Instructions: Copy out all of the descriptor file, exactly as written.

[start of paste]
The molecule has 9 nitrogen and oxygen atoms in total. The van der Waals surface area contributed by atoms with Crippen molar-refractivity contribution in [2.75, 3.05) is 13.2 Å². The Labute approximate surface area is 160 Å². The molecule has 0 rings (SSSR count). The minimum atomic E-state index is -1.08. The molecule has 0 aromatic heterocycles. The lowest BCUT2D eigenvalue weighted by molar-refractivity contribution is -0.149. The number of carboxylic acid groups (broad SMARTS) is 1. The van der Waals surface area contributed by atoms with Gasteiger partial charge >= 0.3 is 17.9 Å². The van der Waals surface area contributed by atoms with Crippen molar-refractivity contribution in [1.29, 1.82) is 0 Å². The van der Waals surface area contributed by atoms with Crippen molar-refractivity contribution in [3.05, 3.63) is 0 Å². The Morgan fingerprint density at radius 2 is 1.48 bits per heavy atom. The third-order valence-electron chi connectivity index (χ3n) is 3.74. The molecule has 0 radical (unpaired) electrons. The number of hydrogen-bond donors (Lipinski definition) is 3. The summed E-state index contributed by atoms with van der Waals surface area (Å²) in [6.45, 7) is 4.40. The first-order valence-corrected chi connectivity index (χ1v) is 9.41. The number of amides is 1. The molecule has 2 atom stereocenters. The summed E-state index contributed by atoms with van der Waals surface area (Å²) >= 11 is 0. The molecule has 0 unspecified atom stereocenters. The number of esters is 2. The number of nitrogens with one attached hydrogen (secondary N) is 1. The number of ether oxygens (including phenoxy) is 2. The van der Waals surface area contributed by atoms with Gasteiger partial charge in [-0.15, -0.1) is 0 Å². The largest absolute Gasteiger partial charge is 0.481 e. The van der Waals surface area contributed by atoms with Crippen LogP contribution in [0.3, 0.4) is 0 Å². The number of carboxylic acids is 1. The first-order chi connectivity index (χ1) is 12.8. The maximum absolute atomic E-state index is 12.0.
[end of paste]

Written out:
The molecule has 9 nitrogen and oxygen atoms in total. The van der Waals surface area contributed by atoms with Crippen molar-refractivity contribution in [2.75, 3.05) is 13.2 Å². The Labute approximate surface area is 160 Å². The molecule has 0 rings (SSSR count). The minimum atomic E-state index is -1.08. The molecule has 0 aromatic heterocycles. The lowest BCUT2D eigenvalue weighted by molar-refractivity contribution is -0.149. The number of carboxylic acid groups (broad SMARTS) is 1. The van der Waals surface area contributed by atoms with Gasteiger partial charge >= 0.3 is 17.9 Å². The van der Waals surface area contributed by atoms with Crippen molar-refractivity contribution in [1.29, 1.82) is 0 Å². The van der Waals surface area contributed by atoms with Crippen molar-refractivity contribution in [3.05, 3.63) is 0 Å². The Morgan fingerprint density at radius 2 is 1.48 bits per heavy atom. The third-order valence-electron chi connectivity index (χ3n) is 3.74. The molecule has 0 radical (unpaired) electrons. The number of hydrogen-bond donors (Lipinski definition) is 3. The summed E-state index contributed by atoms with van der Waals surface area (Å²) in [6.45, 7) is 4.40. The first-order valence-corrected chi connectivity index (χ1v) is 9.41. The number of amides is 1. The molecule has 2 atom stereocenters. The summed E-state index contributed by atoms with van der Waals surface area (Å²) >= 11 is 0. The molecule has 0 unspecified atom stereocenters. The number of esters is 2. The number of nitrogens with one attached hydrogen (secondary N) is 1. The number of ether oxygens (including phenoxy) is 2. The van der Waals surface area contributed by atoms with Gasteiger partial charge in [-0.15, -0.1) is 0 Å². The largest absolute Gasteiger partial charge is 0.481 e. The van der Waals surface area contributed by atoms with Crippen LogP contribution in [0.3, 0.4) is 0 Å². The number of carboxylic acids is 1. The first-order chi connectivity index (χ1) is 12.8. The maximum absolute atomic E-state index is 12.0.